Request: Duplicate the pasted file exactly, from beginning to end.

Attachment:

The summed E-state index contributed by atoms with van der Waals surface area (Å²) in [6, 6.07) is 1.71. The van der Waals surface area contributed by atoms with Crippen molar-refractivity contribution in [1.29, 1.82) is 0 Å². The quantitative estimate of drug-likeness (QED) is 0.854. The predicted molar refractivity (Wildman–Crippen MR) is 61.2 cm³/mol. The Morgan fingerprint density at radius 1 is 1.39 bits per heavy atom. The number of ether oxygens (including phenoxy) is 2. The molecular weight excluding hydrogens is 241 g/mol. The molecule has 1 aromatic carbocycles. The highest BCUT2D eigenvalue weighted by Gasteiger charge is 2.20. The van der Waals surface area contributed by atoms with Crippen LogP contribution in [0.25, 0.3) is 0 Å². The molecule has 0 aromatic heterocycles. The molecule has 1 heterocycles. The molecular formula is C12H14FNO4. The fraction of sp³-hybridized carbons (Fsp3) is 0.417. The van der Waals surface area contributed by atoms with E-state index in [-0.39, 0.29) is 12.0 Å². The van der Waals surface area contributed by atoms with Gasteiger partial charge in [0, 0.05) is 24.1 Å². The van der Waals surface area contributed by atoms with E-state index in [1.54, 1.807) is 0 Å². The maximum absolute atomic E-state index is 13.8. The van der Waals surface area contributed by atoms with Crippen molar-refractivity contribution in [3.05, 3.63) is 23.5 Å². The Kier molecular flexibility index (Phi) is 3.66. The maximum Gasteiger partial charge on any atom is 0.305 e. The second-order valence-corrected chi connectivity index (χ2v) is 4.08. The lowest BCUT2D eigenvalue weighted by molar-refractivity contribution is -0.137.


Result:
The summed E-state index contributed by atoms with van der Waals surface area (Å²) in [6, 6.07) is 1.71. The van der Waals surface area contributed by atoms with Crippen molar-refractivity contribution in [1.29, 1.82) is 0 Å². The quantitative estimate of drug-likeness (QED) is 0.854. The predicted molar refractivity (Wildman–Crippen MR) is 61.2 cm³/mol. The Morgan fingerprint density at radius 1 is 1.39 bits per heavy atom. The number of ether oxygens (including phenoxy) is 2. The molecular weight excluding hydrogens is 241 g/mol. The molecule has 1 aromatic carbocycles. The highest BCUT2D eigenvalue weighted by Gasteiger charge is 2.20. The van der Waals surface area contributed by atoms with Crippen LogP contribution in [0.25, 0.3) is 0 Å². The molecule has 0 aromatic heterocycles. The molecule has 1 heterocycles. The molecular formula is C12H14FNO4. The fraction of sp³-hybridized carbons (Fsp3) is 0.417. The van der Waals surface area contributed by atoms with E-state index in [-0.39, 0.29) is 12.0 Å². The van der Waals surface area contributed by atoms with Gasteiger partial charge in [0, 0.05) is 24.1 Å². The van der Waals surface area contributed by atoms with E-state index in [1.54, 1.807) is 0 Å². The maximum absolute atomic E-state index is 13.8. The van der Waals surface area contributed by atoms with Crippen molar-refractivity contribution in [3.05, 3.63) is 23.5 Å². The Kier molecular flexibility index (Phi) is 3.66. The maximum Gasteiger partial charge on any atom is 0.305 e. The second-order valence-corrected chi connectivity index (χ2v) is 4.08. The lowest BCUT2D eigenvalue weighted by molar-refractivity contribution is -0.137.